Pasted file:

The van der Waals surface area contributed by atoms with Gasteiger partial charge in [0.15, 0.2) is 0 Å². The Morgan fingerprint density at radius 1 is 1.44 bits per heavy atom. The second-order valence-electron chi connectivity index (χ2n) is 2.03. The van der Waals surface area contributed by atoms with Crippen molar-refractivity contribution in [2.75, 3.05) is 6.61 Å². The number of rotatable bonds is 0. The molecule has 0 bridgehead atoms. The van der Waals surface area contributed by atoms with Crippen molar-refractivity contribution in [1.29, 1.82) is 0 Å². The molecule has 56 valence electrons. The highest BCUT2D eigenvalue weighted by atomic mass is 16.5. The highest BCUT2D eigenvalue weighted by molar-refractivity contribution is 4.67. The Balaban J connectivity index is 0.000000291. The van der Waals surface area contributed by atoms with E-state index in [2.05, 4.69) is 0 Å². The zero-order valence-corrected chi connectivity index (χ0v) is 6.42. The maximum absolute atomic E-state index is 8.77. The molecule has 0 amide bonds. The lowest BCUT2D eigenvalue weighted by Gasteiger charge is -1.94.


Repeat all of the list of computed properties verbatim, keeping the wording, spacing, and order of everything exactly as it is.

The van der Waals surface area contributed by atoms with Gasteiger partial charge in [0.15, 0.2) is 0 Å². The Morgan fingerprint density at radius 1 is 1.44 bits per heavy atom. The second-order valence-electron chi connectivity index (χ2n) is 2.03. The van der Waals surface area contributed by atoms with Crippen molar-refractivity contribution in [2.75, 3.05) is 6.61 Å². The number of rotatable bonds is 0. The molecule has 0 bridgehead atoms. The van der Waals surface area contributed by atoms with Crippen molar-refractivity contribution in [1.29, 1.82) is 0 Å². The molecule has 56 valence electrons. The highest BCUT2D eigenvalue weighted by atomic mass is 16.5. The highest BCUT2D eigenvalue weighted by molar-refractivity contribution is 4.67. The Balaban J connectivity index is 0.000000291. The van der Waals surface area contributed by atoms with E-state index in [2.05, 4.69) is 0 Å². The zero-order valence-corrected chi connectivity index (χ0v) is 6.42. The maximum absolute atomic E-state index is 8.77. The molecule has 0 amide bonds. The lowest BCUT2D eigenvalue weighted by Gasteiger charge is -1.94.